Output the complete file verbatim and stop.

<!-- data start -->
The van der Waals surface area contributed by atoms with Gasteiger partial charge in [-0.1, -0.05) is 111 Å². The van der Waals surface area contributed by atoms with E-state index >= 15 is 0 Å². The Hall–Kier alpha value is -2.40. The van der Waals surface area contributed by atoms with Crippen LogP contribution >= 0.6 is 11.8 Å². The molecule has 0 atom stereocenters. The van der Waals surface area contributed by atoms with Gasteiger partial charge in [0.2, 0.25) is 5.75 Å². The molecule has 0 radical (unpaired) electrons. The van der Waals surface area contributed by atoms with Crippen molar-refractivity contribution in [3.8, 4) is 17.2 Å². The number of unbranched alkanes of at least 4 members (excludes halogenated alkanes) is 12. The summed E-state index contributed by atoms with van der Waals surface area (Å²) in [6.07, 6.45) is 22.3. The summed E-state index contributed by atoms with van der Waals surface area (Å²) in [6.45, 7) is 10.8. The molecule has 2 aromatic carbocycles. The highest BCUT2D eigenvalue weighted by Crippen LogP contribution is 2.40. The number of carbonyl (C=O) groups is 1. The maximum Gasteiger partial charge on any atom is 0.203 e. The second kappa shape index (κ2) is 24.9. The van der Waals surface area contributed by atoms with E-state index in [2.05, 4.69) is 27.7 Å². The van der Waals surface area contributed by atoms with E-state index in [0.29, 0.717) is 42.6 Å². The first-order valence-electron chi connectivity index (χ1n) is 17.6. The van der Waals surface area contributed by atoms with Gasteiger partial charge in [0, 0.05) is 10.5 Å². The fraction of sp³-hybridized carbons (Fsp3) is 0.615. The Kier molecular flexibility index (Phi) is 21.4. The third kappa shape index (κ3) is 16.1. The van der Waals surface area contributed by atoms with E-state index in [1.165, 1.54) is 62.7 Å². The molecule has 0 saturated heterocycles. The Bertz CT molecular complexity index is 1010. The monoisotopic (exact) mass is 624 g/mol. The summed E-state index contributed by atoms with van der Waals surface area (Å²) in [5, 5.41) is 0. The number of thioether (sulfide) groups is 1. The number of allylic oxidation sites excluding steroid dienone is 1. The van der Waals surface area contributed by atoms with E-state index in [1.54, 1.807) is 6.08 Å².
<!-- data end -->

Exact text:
The van der Waals surface area contributed by atoms with Gasteiger partial charge in [-0.1, -0.05) is 111 Å². The van der Waals surface area contributed by atoms with E-state index >= 15 is 0 Å². The Hall–Kier alpha value is -2.40. The van der Waals surface area contributed by atoms with Crippen LogP contribution >= 0.6 is 11.8 Å². The molecule has 0 atom stereocenters. The van der Waals surface area contributed by atoms with Gasteiger partial charge in [0.2, 0.25) is 5.75 Å². The molecule has 0 radical (unpaired) electrons. The van der Waals surface area contributed by atoms with Crippen molar-refractivity contribution in [3.8, 4) is 17.2 Å². The number of unbranched alkanes of at least 4 members (excludes halogenated alkanes) is 12. The summed E-state index contributed by atoms with van der Waals surface area (Å²) in [6.07, 6.45) is 22.3. The summed E-state index contributed by atoms with van der Waals surface area (Å²) in [6.45, 7) is 10.8. The molecule has 2 aromatic carbocycles. The highest BCUT2D eigenvalue weighted by Crippen LogP contribution is 2.40. The number of carbonyl (C=O) groups is 1. The maximum Gasteiger partial charge on any atom is 0.203 e. The second kappa shape index (κ2) is 24.9. The van der Waals surface area contributed by atoms with E-state index in [2.05, 4.69) is 27.7 Å². The van der Waals surface area contributed by atoms with E-state index in [0.29, 0.717) is 42.6 Å². The first-order valence-electron chi connectivity index (χ1n) is 17.6. The van der Waals surface area contributed by atoms with Gasteiger partial charge in [0, 0.05) is 10.5 Å². The fraction of sp³-hybridized carbons (Fsp3) is 0.615. The Kier molecular flexibility index (Phi) is 21.4. The third kappa shape index (κ3) is 16.1. The van der Waals surface area contributed by atoms with E-state index in [1.165, 1.54) is 62.7 Å². The molecule has 0 saturated heterocycles. The Bertz CT molecular complexity index is 1010. The monoisotopic (exact) mass is 624 g/mol. The summed E-state index contributed by atoms with van der Waals surface area (Å²) in [5, 5.41) is 0. The number of thioether (sulfide) groups is 1. The number of allylic oxidation sites excluding steroid dienone is 1. The van der Waals surface area contributed by atoms with E-state index in [1.54, 1.807) is 6.08 Å².